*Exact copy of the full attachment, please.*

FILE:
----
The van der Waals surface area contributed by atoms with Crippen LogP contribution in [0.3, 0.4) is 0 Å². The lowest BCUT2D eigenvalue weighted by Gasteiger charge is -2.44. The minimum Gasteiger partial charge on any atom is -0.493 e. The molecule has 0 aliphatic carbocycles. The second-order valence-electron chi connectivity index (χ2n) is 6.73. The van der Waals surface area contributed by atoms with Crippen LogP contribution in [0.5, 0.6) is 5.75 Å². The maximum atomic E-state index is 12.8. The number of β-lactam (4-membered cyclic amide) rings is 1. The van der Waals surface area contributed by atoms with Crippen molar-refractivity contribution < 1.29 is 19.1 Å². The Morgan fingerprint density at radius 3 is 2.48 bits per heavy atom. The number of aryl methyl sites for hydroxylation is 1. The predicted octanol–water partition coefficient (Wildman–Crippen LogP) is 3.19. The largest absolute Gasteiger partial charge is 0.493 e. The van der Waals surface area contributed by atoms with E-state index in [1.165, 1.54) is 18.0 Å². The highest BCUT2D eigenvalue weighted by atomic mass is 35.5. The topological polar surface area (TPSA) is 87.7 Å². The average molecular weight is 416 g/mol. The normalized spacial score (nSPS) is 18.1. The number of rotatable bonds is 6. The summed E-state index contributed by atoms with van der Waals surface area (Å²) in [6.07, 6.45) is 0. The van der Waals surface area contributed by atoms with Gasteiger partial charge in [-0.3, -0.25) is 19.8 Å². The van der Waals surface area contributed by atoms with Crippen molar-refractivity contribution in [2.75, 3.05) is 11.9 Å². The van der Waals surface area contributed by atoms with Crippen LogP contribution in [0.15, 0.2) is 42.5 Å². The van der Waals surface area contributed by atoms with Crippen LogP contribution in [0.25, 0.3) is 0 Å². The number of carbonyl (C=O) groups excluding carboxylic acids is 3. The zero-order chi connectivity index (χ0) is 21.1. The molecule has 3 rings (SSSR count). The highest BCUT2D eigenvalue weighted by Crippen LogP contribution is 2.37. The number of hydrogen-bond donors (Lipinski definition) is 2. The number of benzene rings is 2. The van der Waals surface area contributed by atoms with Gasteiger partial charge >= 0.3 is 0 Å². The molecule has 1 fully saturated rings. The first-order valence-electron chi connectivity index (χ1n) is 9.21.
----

The van der Waals surface area contributed by atoms with Crippen LogP contribution in [0.3, 0.4) is 0 Å². The lowest BCUT2D eigenvalue weighted by Gasteiger charge is -2.44. The minimum Gasteiger partial charge on any atom is -0.493 e. The molecule has 0 aliphatic carbocycles. The second-order valence-electron chi connectivity index (χ2n) is 6.73. The van der Waals surface area contributed by atoms with Crippen LogP contribution in [0.5, 0.6) is 5.75 Å². The maximum atomic E-state index is 12.8. The number of β-lactam (4-membered cyclic amide) rings is 1. The van der Waals surface area contributed by atoms with Crippen molar-refractivity contribution < 1.29 is 19.1 Å². The Morgan fingerprint density at radius 3 is 2.48 bits per heavy atom. The number of aryl methyl sites for hydroxylation is 1. The predicted octanol–water partition coefficient (Wildman–Crippen LogP) is 3.19. The largest absolute Gasteiger partial charge is 0.493 e. The van der Waals surface area contributed by atoms with E-state index in [1.165, 1.54) is 18.0 Å². The highest BCUT2D eigenvalue weighted by atomic mass is 35.5. The topological polar surface area (TPSA) is 87.7 Å². The average molecular weight is 416 g/mol. The normalized spacial score (nSPS) is 18.1. The number of rotatable bonds is 6. The summed E-state index contributed by atoms with van der Waals surface area (Å²) in [6.07, 6.45) is 0. The van der Waals surface area contributed by atoms with Gasteiger partial charge in [-0.3, -0.25) is 19.8 Å². The van der Waals surface area contributed by atoms with Crippen molar-refractivity contribution in [2.75, 3.05) is 11.9 Å². The van der Waals surface area contributed by atoms with Crippen LogP contribution in [0.15, 0.2) is 42.5 Å². The van der Waals surface area contributed by atoms with Crippen LogP contribution in [0.25, 0.3) is 0 Å². The number of carbonyl (C=O) groups excluding carboxylic acids is 3. The zero-order chi connectivity index (χ0) is 21.1. The molecule has 3 rings (SSSR count). The highest BCUT2D eigenvalue weighted by Crippen LogP contribution is 2.37. The number of hydrogen-bond donors (Lipinski definition) is 2. The number of benzene rings is 2. The van der Waals surface area contributed by atoms with Gasteiger partial charge >= 0.3 is 0 Å². The molecule has 1 fully saturated rings. The first-order valence-electron chi connectivity index (χ1n) is 9.21.